Delivering salbutamol to an intubated prehospital patient

Chris “Willko” Wilkinson (SCAT paramedic) shared this handy trick of the trade during a recent simulation session.


Road primary job to a school where a 6 year old girl is in severe respiratory distress with known asthma. On arrival sats are 85% on a non rebreather, RR40, poor air entry bilaterally and responding only to pain. Minimal response to IM adrenaline (Review of adrenaline in asthma)

Airway secured by rapid sequence intubation. We see a good CO2 trace but she is very hard to bag.


How can we deliver salbutamol to the bronchioles of this patient in the prehospital setting?

Options in our kit:

  1. Salbutamol metered dose inhaler but patient is intubated
  2. 5mg IV salbutamol but no infusion pump.
  3. 5 x 5mg salbutamol nebules but no T-piece in our interhospital pack.


ETT MDI components

  1. Sabutamol Metered Dose Inhaler
  2. 30ml Syringe
  3. Patient connector with suction port from an Adult Oxylog 3000 disposable circuit

Oxylog Adult Circuit

The patient connector is the most distal piece from an adult Oxylog 3000 disposable circuit.

Putting it together

MDI for ETT assembled

  1. Attach the Oxylog patient connector to the ETT and continue bagging the patient SLOWLY (to prevent hyperinflation)
  2. Pull the plunger out of the syringe
  3. Put the Salbutamol cartridge in the syringe barrel and replace the plunger
  4. Spray salbutamol through the suction port of the oxylog patient connector in synchrony with bagging

Here’s a 2 minute video showing how to do it in real time

IV Salbutamol

A bolus dose is 10mcg/kg every 15min (critical care drugs)

That’s 250mcg in this 25kg 6 year old. So we could dilute 5mg in 50ml giving us 5omcg/ml and bolus 5ml every 15min.

The infusion dose is 5-10 mcg/kg/min (RCH drug doses online).

So if we put 5mg in 250ml of saline and run it in over 20 minutes we will be getting about 250mcg/min but our transport time may be longer than this and we run a greater risk of causing hypokalaemia.

However the evidence  for IV salbutamol is not great and some question whether we should be using it at all. Nonetheless I would probably use it for this child IF I could find the dose, figure out an appropriate dilution and run it at a safe rate without the aid of an infusion pump. A review of the management of life threatening asthma was recently published in the British Journal of Anaesthesia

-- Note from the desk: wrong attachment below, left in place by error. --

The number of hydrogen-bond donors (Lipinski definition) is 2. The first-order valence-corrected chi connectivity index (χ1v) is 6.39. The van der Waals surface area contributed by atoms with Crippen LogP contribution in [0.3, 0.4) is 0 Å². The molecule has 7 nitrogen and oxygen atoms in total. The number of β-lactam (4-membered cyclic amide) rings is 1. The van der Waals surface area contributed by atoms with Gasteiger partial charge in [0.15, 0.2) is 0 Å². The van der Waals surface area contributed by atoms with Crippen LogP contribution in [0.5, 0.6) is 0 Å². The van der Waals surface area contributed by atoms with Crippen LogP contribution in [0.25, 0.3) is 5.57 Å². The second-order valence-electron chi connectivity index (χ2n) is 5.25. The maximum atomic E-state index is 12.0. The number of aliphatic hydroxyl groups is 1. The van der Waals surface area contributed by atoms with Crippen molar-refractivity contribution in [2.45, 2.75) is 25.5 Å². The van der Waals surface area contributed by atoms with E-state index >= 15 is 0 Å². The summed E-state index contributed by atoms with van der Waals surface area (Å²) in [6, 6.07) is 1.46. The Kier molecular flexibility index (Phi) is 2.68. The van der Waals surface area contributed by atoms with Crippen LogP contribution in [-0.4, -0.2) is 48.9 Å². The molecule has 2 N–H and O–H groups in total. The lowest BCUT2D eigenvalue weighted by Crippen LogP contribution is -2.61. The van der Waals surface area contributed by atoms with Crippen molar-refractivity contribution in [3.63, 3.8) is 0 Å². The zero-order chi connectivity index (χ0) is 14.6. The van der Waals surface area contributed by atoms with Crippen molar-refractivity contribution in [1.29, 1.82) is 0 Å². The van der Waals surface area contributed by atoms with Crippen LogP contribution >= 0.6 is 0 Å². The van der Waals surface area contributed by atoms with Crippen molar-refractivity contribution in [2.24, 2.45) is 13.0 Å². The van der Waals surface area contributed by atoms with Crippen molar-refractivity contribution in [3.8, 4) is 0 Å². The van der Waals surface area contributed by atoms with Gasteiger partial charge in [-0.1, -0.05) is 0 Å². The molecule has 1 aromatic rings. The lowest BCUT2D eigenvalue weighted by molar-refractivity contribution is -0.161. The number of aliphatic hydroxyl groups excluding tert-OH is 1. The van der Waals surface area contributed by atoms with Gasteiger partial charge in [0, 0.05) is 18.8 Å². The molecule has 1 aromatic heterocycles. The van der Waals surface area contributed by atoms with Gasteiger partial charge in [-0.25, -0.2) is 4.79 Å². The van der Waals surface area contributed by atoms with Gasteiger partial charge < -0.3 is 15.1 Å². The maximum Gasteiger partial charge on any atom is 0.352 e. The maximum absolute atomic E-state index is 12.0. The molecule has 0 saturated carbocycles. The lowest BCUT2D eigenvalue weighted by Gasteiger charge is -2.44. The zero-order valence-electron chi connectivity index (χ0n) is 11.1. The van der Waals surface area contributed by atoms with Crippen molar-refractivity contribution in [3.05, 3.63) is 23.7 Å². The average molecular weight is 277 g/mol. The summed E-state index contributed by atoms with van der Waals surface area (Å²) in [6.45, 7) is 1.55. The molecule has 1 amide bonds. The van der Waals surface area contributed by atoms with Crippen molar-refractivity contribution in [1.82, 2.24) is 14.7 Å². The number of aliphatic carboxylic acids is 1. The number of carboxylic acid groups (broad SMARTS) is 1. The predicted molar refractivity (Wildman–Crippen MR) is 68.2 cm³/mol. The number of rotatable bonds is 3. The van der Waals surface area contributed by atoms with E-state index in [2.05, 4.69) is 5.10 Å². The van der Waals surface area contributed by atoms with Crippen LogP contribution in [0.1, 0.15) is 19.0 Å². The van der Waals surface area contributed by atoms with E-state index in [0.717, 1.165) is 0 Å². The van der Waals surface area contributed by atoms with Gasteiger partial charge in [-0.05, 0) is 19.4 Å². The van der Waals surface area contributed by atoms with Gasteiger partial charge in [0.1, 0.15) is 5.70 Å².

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9 Responses to Delivering salbutamol to an intubated prehospital patient

  1. Morgan Sherwood says:

    Great to know how to “McGiver” something out on the road for the MDI. Also it shows how difficult paediatric calculations can be – 5mg in 50ml would equal 100mcg/ml?

    Please keep the tips and tricks coming.

    • Dr Sean Scott says:

      The difficulty of paediatric drug dosing in the heat of the moment is well recognized. I guess thats why we carry a pediatric dosing chart printed in big font. Unfortunately, IV salbutamol isn’t on it because it is so rarely required. There are a few phone apps like Frank Shanns Drug Doses that can help.

  2. drnickf says:

    Nice idea – he come up with thus at spur of the moment? We carry a tpiece and 5x5mg salbutamol nebs but no iv salbutamol… Can only remember ever using it one in hospital practice – have I just been lucky?

    Reading the review with interest.

    • Dr Sean Scott says:

      No it wasn’t spur of the moment Wilko says he has used it more than once in the field.

      As for IV salbutamol I’ve used it quite frequently in ICU with refractory asthma. That said I think there has been a decreased incidence of life threatening asthma presentations in Sydney. Perhaps due to better prevention?

  3. drnickf says:

    How much of the dose is actually delivered rather than adheres to the insides of the tube? Probably more than is inhaled without a spacer I guess…

    Could it be delivered into the bag of bvm?

    • Dr Sean Scott says:

      It needs to be synchronized with ventilation in order to get decent delivery to the airways. If you synch well the delivery is probably as good as a spacer. Many ICU ventilator circuits have dedicated ports for MDI’s and giving drug through these seems to work in my experience.

  4. Josh says:

    We carry something like this. While I’m sure that would work, having the correct kit in the first place is much simpler.

    • Dr Sean Scott says:

      I agree, having the right kit is always the best option where possible. However, the scenario of a crashing asthmatic who requires intubation and ventilation prehospital is so rare that it would be hard to justify having a dedicated piece of kit

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